One problem is that the library’s many distant, hidden corners make it easy for people to engage in socially-unacceptable activity unseen. The bathrooms on the top floor are particularly distant and hidden. Visiting them, after you light your torch and walk for a few minutes, you can often hear orcs and other things rustling around in the stacks, smacking their lips as they watch you pass. Moving the computer lab upstairs will change that: The bathrooms will no longer be distant and isolated, but adjacent to the busiest hub of activity in the library. Under the civilizing eye of society, the orcs and other things will run away (probably to the Depot) and nefarious activity will be much reduced.

The city has also hired a contract security officer to maintain a presence at the library for several hours a day. Filby Williams said the guard’s purpose is “to play kind of a supplementary role in the middle ground between a librarian’s scope of skill and responsibility and a police officer’s scope of skill and responsibility, so that neither are we asking librarians to do things that feel, and sometimes are, unsafe, nor are we drawing on the valuable time of police when a police officer is not strictly necessary.”

As for the board’s hope of being included in the Essentia project, that’s still very theoretical at this point. When I asked Chair Rosendahl about it at the board’s Oct. 23 meeting, he said, “As an advisory board to the city, we feel that with a large public-private project going on in and around our downtown, and this large capital need in and around our downtown, that we just encourage the city to do an investigation.”

“It’s just an exciting concept, is what we thought,” said Board Member Sue Hanke.
“We’ve decided to be a little noisier about the needs of this building, as the voice of the citizens,” said Rosendahl. “So here is, we think, an opportunity, but it’s up to the city to figure that out, if it’s a real opportunity.”

The Lakewalk vigilante

October saw another round of massive waves roll in and smash up the Lakewalk again, the third time it’s happened in a year. Early damage estimates added $18.4 million to the $9 million repair bill the city was already facing from the previous storms. Much of the Lakewalk’s armoring stone has been swept away, leaving the paths and boardwalks undercut and destroyed. Parts of the Lakewalk resemble a shell-battered war zone. It also happens to be an enormously popular public attraction that is beloved by locals and tourists alike. It has to be fixed, right? But what if these storms keep happening?

Well, nobody can answer that question today. Nobody expected this last round of waves to come in so soon after the first two, and nobody really expects a fourth round to come in now. Only time will tell.
To think that on Sept. 12, 2018, a month before the waves of doom roared in, everything had been looking up. Work was proceeding on the city’s application for federal assistance, and the city had begun to make repairs in June. People were starting to relax enough to focus on things beyond the immediate recovery. At the monthly meeting of the Parks Commission, Commissioner Dennis Isernhagen said that the Friends of the Lakewalk had conducted three surveys in recent years, and each time one of the top concerns to emerge was bikers who didn’t announce themselves.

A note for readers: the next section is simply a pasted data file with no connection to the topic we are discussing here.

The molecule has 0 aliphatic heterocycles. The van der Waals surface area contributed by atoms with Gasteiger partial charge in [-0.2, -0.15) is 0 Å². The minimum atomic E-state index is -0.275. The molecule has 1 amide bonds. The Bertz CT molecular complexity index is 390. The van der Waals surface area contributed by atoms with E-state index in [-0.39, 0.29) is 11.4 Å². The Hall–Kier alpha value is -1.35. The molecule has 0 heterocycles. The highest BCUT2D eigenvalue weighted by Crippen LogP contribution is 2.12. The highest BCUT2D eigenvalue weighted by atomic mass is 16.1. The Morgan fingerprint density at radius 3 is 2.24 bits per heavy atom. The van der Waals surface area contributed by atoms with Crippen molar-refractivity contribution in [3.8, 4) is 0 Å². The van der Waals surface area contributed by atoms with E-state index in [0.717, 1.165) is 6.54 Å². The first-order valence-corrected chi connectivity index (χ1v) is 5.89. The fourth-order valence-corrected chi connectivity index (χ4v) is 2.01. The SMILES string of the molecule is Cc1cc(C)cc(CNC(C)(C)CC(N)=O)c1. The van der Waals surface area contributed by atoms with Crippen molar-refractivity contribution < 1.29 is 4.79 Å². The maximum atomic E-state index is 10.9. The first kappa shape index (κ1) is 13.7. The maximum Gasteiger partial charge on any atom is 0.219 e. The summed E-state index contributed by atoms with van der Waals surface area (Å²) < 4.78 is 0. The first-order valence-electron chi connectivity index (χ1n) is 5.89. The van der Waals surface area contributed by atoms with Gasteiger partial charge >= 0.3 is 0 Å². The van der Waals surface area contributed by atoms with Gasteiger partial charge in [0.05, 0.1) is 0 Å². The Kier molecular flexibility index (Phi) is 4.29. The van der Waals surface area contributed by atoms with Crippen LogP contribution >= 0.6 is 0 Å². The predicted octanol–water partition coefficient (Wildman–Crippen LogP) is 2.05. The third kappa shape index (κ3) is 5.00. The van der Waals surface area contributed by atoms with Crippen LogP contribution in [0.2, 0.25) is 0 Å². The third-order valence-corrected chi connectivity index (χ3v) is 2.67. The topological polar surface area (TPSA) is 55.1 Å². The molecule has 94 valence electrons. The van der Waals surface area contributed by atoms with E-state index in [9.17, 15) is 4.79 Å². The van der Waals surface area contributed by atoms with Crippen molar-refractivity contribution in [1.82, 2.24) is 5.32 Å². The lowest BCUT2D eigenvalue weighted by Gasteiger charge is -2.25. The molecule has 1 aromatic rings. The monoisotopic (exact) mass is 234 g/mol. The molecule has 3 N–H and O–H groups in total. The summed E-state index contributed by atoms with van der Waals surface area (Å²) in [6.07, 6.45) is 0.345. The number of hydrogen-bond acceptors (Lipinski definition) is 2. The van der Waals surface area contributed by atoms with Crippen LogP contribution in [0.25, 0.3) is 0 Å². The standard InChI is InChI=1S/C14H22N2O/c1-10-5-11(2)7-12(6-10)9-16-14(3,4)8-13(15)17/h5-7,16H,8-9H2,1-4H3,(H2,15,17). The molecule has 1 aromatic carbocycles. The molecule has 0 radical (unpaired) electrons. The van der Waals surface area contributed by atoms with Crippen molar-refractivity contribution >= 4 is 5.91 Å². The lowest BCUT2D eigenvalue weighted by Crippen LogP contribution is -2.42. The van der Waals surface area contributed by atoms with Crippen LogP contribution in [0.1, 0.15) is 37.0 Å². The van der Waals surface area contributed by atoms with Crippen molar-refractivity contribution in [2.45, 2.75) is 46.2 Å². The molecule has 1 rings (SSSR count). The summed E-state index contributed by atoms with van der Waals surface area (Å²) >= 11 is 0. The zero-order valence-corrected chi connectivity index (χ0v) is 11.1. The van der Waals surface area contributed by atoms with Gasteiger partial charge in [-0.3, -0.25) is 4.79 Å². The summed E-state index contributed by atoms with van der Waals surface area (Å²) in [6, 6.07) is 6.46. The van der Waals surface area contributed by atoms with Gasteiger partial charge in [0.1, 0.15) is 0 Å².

“It’s a safety issue,” said Commissioner Isernhagen. “I take walks in many Minneapolis and St. Paul parks, and that seems to be the standard protocol, that people will announce themselves.” He said that some survey respondents had suggested establishing a speed limit on the Lakewalk.
Commissioner Dudley Edmondson had a somewhat different view. “As a cyclist and commuter, I know that, certainly, announcing yourself is a huge deal, and I do it on a regular basis—my wife and I both commute on the Lakewalk from Lakeside---and, you know, I usually start with a ‘Good morning,’ and then I say, ‘Passing on your left’ just to get them ready, and then I pass. But I don’t think a speed limit is good, because, to me, I see the Lakewalk as a traffic thoroughfare that any and all traffic needs to move at the pace it needs to move at … So a speed limit is not good, but I think etiquette is certainly something that I think we all need to be reminded about.” 

Edmondson went on to explain how he, personally, taught lessons about etiquette. “A lot of times I will chase down cyclists on my bike and I will say, ‘Hey, you passed me, you passed all those people, but you didn’t tell anybody you were coming.’ And people look at me like I’m crazy. But I oftentimes will get after cyclists, and they’re surprised I can catch them, and catch up with them, and have a couple of words to say to them. And I just remind people that this is, again, a traffic thoroughfare. Walkers deserve to be there, cyclists deserve to be there, everybody has to use the thing respectfully, and just understand that this doesn’t belong to you, so be respectful of everybody on the trail.”

Now that Mother Nature has inconsiderately knocked the Lakewalk back into recovery mode, such policy discussions have returned to the back burner. Nevertheless, it’s comforting to know that if you’re ever passed by two swift blurs on the Lakewalk, it’s probably Commissioner Edmondson taking care of another irresponsible biker.

Scaia sentencing

One more chapter in the life and times of Chisholm City Councilor Kevin Scaia has come to a close. Convicted last July of groping a woman in a Chisholm bar, Scaia was sentenced on Oct. 29 to 30 days in jail and two years’ probation. Under the terms of his probation, he will be forbidden from consuming alcohol, visiting bars, possessing a firearm, or using the internet without supervision.

Scaia will remain a city councilor until his term ends at the end of the year. He did not advance past the most recent primary election.